I look back at the young girl, and I can tell she’s afraid. I don’t blame her.
“Was he your boyfriend?” I ask, trying to sound sorry.
She shrugs. “We’d gone on a few dates, this being one of them. I guess you could say we were dating, but there really wasn’t any chemistry between us. Still, to be eaten…”
“In her defense she looks like she hasn’t had a meal in years, and he was in a graveyard at night casting spells from an old book. That just sounds bad on basic principle.”
“Well when you put it like that…” She says, a small smile gracing her lips nervously, her eyes darting to the woman feasting on the man and me.
I kick off my loafers and place my foot up on my headstone, pulling off the mildew infested sock before repeating the process with the other foot. She looks at me as if I’m crazy. I smile and nod at the dead man being eaten.
“I want his shoes. I hate these loafers; they slip off my feet too easily.” I explain, walking around the headstone and grabbing a leg, hoisting it up to begin undoing a heavy heeled boot that went up to mid-calf. I look at the girl. “What kind of man wears boots like this? Was he a biker?”
“No, he was just a Goth kid.” She replies, somewhat airily as if this is all a dream.
“Goth? What’s that?” I ask, untying the laces to the boots and pulling down the zipper on the side.
“Goth is a, I don’t know, style that some kids dress up as. You know, to show their darker side.”
“Right… whatever.” I say, pulling off the first boot and unrolling the sock with it. The woman growls and tugs the body closer to her, sinking her teeth into his neck. I get the other boot and sock off in relative silence, save for the rasping groan of the woman as she noisily chews her meal before she abruptly stops and stands up, meat falling from her lips. She turns and growls at the girl, launching herself at her and grabbing her by the throat, dropping them both to the ground.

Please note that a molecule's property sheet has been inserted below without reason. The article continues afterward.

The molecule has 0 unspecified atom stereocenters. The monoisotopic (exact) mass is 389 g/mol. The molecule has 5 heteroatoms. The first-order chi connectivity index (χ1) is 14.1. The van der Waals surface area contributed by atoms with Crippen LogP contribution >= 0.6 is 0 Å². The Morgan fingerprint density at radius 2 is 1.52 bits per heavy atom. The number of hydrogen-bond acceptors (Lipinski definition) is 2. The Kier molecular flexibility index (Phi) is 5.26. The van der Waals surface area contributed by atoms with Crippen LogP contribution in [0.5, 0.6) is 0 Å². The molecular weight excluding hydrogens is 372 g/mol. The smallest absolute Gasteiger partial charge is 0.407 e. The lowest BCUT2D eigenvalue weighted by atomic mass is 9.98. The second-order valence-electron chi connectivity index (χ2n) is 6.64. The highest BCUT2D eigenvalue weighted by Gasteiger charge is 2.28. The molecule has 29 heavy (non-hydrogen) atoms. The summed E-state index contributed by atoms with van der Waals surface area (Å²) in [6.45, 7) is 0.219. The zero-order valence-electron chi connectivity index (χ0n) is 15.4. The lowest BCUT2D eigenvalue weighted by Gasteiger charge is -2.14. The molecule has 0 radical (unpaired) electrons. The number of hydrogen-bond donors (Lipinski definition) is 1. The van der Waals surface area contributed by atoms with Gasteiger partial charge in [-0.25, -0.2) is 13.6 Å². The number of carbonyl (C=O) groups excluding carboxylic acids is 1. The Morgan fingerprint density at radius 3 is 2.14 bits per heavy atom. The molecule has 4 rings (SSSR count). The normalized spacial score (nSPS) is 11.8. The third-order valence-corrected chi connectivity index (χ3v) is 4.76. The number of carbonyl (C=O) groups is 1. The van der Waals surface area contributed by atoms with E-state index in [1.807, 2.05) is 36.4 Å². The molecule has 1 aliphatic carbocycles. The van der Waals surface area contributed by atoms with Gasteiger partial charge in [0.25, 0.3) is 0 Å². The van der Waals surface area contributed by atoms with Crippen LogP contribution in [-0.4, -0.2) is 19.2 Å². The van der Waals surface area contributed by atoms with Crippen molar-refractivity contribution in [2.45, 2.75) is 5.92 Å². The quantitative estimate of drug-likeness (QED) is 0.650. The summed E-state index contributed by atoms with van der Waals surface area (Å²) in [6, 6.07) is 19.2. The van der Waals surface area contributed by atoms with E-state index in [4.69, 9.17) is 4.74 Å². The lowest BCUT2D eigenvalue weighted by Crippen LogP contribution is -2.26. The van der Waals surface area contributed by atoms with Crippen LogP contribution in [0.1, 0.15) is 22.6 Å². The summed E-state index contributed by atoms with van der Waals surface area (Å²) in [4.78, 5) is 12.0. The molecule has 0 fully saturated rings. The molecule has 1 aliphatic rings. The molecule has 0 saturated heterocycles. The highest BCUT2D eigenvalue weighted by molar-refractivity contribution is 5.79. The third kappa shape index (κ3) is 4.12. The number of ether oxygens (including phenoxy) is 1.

I don’t seem to care. Maybe it’s the fact that I’m dead now, or maybe it’s the fact that I’m watching her boyfriends (?) eyes blink open, his arms moving to bring him up from the ground, that leaves me distracted from her current plight. He stands up, bare feet sinking into the mud, and rushes over to join the woman in wrestling the girl to the ground, where both of them begin to sink their teeth into her delicate frame, hungrily gnawing down to the bone as blood washes into the mud, creating a brackish paste that seems to stain everything it touches.
Sitting there, pulling on my new boots after settling my socks just below my knees, I smile as I lace them up nice and tight, before pulling the zipper up to keep them presentable. I have to tear the pant legs of my dress pants to allow the boots the room that they need, but my body is now protected somewhat from the elements. I toss the brown loafers over the grave at the leather-clad zombie, watching them bounce off his head as he rears back with several strands of meat dangling from his maw.
“No more loafers… a whole new life in a whole new world, but at least I don’t have loafers.”